The reluctant cake baker V same sex couple seems analogously. Except the SO cannot walk in the door, TO ASK FOR A CAKE!

      This fight is the frontier line combat for electronic liberty of mankind. Heads up to the staff at…………..!

  5. AvatarMaestro

    I’ve said it before and I’ll say it again;
    Facebook “adopted” such a policy because of former CT state attorney general Richard Blumenthal (now a state senator). Prior to him opening his BIG MOUTH, Facebook did NOT have such a policy.
    But….keep this in mind also….now that they have implemented such a policy, it’s gonna be a tough fight for them to retract it with the potential onslaught of all the hateful soccer mom’s out there.

    Kinda like Megan’s Law. Now that it’s brainwashed the entire country, there’s no way they’ll ever retract it.

    1. AvatarJeremy Heady

      You also stated that Mark originally told him no and then was pressured with a lawsuit. This gives me hope. While I agree that he would get a lot of hate and resistance by changing the policy, he could do it without making a huge deal out of it. This happens all of the time in business to protect reputation. When the policy is changed, he doesn’t have to post about how he stands up for first amendment rights or anything like that. He just changes it, sends users an email that the TOS has been changed, and then, as usual, nobody ever reads it. I’ll be watching for it.

    2. AvatarTim L

      I’ll match your Blumenthal and raise Jim Sensenbrenner (R WIS).

    3. AvatarKendal

      Actually I would wager that very few people know about the TOS. Hell, I am a computer guy and until it hit me, I didn’t know. No one reads those things unless it pertains to them. So they could change the TOS, allow SO’s on it, and no one except us would even know it changed.

  6. AvatarWilliam Eastwood

    CT Department of CORRECTIONS programs instruct us to contribute to society, support ourselves and become good citizens, but I served six years for writing my book “The Solution to All of Humanity’s Problems” in prison. Now I finally get out and I find that I cannot go on social media to market the book. If Facebook’s new mission statement is “To give people the power to build community and bring the world closer together,” like CT DOC, they are dismantling community, dividing the world and preventing CORRECTIONS to society. In effect, I cannot even TELL people my book is at, and I am only TAGGED as a sex offender. Among other things, my CONSTITUTIONAL ARGUMENTS (against incarceration, etc.) are not being read due to the very CONSTITUTIONAL VIOLATIONS I AM OFFERING SOLUTIONS TO. Mark Zuckerberg, remember your mission statement and the US Constitution before you make any decision to continue denying UNALIENABLE rights of WE THE PEOPLE.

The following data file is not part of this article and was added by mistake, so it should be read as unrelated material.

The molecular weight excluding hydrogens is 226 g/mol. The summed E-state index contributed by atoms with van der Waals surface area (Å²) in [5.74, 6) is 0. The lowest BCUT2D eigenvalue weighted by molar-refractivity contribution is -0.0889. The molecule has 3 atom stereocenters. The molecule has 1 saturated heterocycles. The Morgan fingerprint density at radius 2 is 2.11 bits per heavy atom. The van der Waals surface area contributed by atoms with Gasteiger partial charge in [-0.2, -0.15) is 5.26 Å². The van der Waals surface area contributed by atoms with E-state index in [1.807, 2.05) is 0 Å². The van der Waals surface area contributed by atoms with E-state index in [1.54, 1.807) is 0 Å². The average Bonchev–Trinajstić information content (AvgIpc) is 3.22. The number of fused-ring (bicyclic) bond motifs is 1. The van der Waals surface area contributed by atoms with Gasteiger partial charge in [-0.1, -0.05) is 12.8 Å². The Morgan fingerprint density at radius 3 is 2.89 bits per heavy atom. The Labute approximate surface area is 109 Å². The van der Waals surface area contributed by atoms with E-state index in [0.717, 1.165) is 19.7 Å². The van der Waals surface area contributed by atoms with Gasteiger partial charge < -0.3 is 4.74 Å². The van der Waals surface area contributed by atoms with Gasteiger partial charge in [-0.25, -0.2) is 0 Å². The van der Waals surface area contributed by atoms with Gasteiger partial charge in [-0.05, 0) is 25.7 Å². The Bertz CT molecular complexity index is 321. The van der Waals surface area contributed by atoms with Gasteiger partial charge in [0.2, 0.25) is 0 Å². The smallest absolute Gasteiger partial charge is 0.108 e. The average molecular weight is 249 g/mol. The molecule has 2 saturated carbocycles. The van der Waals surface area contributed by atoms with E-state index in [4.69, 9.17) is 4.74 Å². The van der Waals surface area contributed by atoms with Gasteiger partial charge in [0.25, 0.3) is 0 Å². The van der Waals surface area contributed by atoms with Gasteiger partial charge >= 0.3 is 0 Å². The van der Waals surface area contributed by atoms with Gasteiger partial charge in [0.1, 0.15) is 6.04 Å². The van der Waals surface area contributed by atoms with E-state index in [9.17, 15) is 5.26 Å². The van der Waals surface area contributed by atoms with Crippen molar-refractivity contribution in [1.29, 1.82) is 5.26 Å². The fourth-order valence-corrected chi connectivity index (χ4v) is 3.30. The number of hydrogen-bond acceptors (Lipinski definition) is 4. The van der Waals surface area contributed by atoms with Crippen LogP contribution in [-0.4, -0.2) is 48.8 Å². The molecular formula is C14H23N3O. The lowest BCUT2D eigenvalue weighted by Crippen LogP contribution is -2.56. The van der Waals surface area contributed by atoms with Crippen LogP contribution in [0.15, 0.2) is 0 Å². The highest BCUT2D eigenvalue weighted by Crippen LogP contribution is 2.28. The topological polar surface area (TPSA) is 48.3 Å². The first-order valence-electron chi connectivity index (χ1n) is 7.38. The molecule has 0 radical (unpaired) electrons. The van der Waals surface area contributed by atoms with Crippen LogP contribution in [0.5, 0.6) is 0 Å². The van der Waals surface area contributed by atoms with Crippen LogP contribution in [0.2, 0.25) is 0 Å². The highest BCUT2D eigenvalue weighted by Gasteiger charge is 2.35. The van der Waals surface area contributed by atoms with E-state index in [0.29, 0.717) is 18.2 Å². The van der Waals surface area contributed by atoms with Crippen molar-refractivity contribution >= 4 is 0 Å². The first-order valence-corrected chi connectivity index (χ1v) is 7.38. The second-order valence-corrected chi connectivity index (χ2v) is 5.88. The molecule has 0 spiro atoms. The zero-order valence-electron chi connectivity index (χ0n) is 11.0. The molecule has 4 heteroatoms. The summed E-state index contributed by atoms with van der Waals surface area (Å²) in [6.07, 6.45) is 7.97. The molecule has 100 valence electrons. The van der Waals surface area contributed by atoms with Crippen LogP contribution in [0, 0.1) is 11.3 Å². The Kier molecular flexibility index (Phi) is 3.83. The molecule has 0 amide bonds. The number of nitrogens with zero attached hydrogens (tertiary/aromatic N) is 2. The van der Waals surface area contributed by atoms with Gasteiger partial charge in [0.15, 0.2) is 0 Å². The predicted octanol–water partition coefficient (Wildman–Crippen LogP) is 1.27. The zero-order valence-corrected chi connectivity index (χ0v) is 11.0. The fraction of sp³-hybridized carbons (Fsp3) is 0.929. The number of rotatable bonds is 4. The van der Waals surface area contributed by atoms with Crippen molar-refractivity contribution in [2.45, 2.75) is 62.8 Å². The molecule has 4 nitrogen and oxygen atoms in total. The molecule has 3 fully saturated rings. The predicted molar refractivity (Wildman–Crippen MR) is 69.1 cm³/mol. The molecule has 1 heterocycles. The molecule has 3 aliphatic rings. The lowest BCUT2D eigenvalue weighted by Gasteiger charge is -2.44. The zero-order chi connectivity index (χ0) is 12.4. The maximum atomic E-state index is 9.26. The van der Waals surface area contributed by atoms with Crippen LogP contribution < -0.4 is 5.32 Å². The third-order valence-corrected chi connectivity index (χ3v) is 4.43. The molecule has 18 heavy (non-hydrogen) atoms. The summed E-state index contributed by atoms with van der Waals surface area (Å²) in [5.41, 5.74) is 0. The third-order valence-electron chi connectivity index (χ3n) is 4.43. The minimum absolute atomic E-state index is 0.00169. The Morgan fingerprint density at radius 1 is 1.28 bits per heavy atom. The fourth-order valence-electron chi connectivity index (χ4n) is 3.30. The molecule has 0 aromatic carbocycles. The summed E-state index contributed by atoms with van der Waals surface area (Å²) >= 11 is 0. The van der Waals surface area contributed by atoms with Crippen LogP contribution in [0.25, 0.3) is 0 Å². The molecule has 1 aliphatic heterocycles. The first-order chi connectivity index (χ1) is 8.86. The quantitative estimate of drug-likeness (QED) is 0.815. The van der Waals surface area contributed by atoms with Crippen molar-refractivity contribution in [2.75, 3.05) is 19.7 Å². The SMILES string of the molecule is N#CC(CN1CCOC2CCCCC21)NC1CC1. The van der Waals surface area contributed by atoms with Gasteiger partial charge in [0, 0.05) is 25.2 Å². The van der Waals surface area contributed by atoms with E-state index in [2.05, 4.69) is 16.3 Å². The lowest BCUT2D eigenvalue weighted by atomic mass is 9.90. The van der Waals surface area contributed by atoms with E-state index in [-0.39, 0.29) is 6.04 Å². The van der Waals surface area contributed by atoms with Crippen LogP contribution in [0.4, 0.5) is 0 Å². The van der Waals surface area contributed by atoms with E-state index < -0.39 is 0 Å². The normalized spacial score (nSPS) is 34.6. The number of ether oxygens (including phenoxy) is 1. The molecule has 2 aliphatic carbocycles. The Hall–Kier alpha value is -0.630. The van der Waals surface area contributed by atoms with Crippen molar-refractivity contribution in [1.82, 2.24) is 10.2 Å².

7. AvatarJeremy Heady

    I would be one of the first to contact them except for one caveat. Even though I live in a state that requires me to submit my online identifiers (Indiana), my state does not go out of its way to give that information to Facebook or any other social media site (as far as I know). I set up my Facebook account about 3 years ago and it has not been affected by Facebook management yet. I have over 1000 friends, manage 4 pages, and am an admin of a group with over 20,000 members. I have also spent money advertising on Facebook for my business. I have had a few run-ins with haters that discovered my status though and quickly blocked them. After hearing some comments on here, I’m wondering if deleting our accounts just doesn’t happen as often as we think.

    Even though it doesn’t have a huge impact on my account right now, I would still like to see the TOS changed. If Zuckerburg does change it, it will be quietly and possibly with other changes so as not to bring attention to it. I believe he knows the right thing to do, but is working on a way to do it without it negatively affecting the platform.

    I would love to see the letter that was written to him. Our advocacy efforts would be scaled up demonstrably which is what the first amendment protections were designed for. Take, for example, the zillion news sites that only allow commenting through Facebook. How many of us see the comments delivering inaccurate and hateful information and can’t do anything about it? While I can do something about it since I do have an account, my fear is that standing up for our cause with my real name and my Facebook account may get me reported and my account closed. Therefore, I avoid it.

    1. AvatarKendal

      I live in a state that apparently does not provide identifiers. They got wind of my account because I was involved in a bunch of haters saying everything they could about me, and that got to Facebook, who deleted my account. I decided to try again, with a different email address, and it was only 3 days until that one was gone, I hadn’t even reported that one to registration yet.

    2. sandysandy

      Here’s the letter; this should work. In case it doesn’t, click on the link in Robin’s post; just click “the letter” in the first sentence.

    3. AvatarMaestro

      An excellent letter. Of course keep us posted if they reply.

  8. AvatarNew York Registrant